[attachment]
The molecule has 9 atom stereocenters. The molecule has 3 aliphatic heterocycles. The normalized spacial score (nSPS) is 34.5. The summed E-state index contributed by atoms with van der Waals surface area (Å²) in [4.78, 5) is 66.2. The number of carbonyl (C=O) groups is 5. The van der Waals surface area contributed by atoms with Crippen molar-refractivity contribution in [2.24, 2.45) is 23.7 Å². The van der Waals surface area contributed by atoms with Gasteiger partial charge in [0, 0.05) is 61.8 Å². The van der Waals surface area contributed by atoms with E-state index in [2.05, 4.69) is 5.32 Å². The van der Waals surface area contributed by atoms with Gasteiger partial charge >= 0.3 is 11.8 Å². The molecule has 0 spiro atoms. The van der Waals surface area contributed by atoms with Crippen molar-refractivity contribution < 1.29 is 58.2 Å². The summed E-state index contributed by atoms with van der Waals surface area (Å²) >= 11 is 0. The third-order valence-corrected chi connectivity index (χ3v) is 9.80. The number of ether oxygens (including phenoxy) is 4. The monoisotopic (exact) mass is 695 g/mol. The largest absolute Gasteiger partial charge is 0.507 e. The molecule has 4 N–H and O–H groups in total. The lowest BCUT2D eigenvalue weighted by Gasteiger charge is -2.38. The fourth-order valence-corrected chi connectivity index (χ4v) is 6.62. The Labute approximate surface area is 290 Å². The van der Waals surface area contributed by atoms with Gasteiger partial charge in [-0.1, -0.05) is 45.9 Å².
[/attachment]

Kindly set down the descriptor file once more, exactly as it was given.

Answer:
The molecule has 9 atom stereocenters. The molecule has 3 aliphatic heterocycles. The normalized spacial score (nSPS) is 34.5. The summed E-state index contributed by atoms with van der Waals surface area (Å²) in [4.78, 5) is 66.2. The number of carbonyl (C=O) groups is 5. The van der Waals surface area contributed by atoms with Crippen molar-refractivity contribution in [2.24, 2.45) is 23.7 Å². The van der Waals surface area contributed by atoms with Gasteiger partial charge in [0, 0.05) is 61.8 Å². The van der Waals surface area contributed by atoms with E-state index in [2.05, 4.69) is 5.32 Å². The van der Waals surface area contributed by atoms with Gasteiger partial charge >= 0.3 is 11.8 Å². The molecule has 0 spiro atoms. The van der Waals surface area contributed by atoms with Crippen molar-refractivity contribution < 1.29 is 58.2 Å². The summed E-state index contributed by atoms with van der Waals surface area (Å²) >= 11 is 0. The third-order valence-corrected chi connectivity index (χ3v) is 9.80. The number of ether oxygens (including phenoxy) is 4. The monoisotopic (exact) mass is 695 g/mol. The largest absolute Gasteiger partial charge is 0.507 e. The molecule has 4 N–H and O–H groups in total. The lowest BCUT2D eigenvalue weighted by Gasteiger charge is -2.38. The fourth-order valence-corrected chi connectivity index (χ4v) is 6.62. The Labute approximate surface area is 290 Å². The van der Waals surface area contributed by atoms with Gasteiger partial charge in [-0.1, -0.05) is 45.9 Å².